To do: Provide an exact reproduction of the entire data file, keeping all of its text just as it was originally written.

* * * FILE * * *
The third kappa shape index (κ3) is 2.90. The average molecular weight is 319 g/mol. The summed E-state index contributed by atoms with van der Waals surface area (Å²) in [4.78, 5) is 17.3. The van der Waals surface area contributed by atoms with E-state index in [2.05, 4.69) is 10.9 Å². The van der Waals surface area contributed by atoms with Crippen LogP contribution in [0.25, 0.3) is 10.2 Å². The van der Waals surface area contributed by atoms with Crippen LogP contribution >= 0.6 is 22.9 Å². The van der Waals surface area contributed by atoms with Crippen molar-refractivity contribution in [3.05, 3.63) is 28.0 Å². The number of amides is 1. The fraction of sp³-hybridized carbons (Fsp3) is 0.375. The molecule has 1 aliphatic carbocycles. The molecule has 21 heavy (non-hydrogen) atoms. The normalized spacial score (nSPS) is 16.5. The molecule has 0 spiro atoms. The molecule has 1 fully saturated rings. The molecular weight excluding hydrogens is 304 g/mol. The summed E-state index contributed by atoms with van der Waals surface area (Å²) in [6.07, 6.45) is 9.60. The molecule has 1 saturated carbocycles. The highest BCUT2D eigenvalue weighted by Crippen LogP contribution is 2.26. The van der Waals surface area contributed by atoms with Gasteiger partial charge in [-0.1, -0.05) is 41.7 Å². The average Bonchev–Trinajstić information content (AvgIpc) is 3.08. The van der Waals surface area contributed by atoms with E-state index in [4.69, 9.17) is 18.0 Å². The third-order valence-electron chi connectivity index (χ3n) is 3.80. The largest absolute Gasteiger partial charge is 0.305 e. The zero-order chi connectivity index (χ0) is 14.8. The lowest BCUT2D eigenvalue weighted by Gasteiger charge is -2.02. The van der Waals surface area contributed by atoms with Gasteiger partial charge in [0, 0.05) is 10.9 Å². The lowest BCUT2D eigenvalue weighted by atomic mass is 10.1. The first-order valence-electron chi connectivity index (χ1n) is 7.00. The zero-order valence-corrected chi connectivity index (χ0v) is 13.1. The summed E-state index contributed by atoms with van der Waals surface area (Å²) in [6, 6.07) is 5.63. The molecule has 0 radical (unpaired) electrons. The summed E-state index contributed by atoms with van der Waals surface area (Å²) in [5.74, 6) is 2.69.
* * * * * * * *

The third kappa shape index (κ3) is 2.90. The average molecular weight is 319 g/mol. The summed E-state index contributed by atoms with van der Waals surface area (Å²) in [4.78, 5) is 17.3. The van der Waals surface area contributed by atoms with E-state index in [2.05, 4.69) is 10.9 Å². The van der Waals surface area contributed by atoms with Crippen LogP contribution in [0.25, 0.3) is 10.2 Å². The van der Waals surface area contributed by atoms with Crippen LogP contribution >= 0.6 is 22.9 Å². The van der Waals surface area contributed by atoms with Crippen molar-refractivity contribution in [3.05, 3.63) is 28.0 Å². The number of amides is 1. The fraction of sp³-hybridized carbons (Fsp3) is 0.375. The molecule has 1 aliphatic carbocycles. The molecule has 21 heavy (non-hydrogen) atoms. The normalized spacial score (nSPS) is 16.5. The molecule has 0 spiro atoms. The molecule has 1 fully saturated rings. The molecular weight excluding hydrogens is 304 g/mol. The summed E-state index contributed by atoms with van der Waals surface area (Å²) in [6.07, 6.45) is 9.60. The molecule has 1 saturated carbocycles. The highest BCUT2D eigenvalue weighted by Crippen LogP contribution is 2.26. The van der Waals surface area contributed by atoms with Gasteiger partial charge in [-0.1, -0.05) is 41.7 Å². The average Bonchev–Trinajstić information content (AvgIpc) is 3.08. The van der Waals surface area contributed by atoms with E-state index in [4.69, 9.17) is 18.0 Å². The third-order valence-electron chi connectivity index (χ3n) is 3.80. The largest absolute Gasteiger partial charge is 0.305 e. The zero-order chi connectivity index (χ0) is 14.8. The lowest BCUT2D eigenvalue weighted by Gasteiger charge is -2.02. The van der Waals surface area contributed by atoms with Gasteiger partial charge in [0, 0.05) is 10.9 Å². The lowest BCUT2D eigenvalue weighted by atomic mass is 10.1. The first-order valence-electron chi connectivity index (χ1n) is 7.00. The zero-order valence-corrected chi connectivity index (χ0v) is 13.1. The summed E-state index contributed by atoms with van der Waals surface area (Å²) in [6, 6.07) is 5.63. The molecule has 0 radical (unpaired) electrons. The summed E-state index contributed by atoms with van der Waals surface area (Å²) in [5.74, 6) is 2.69.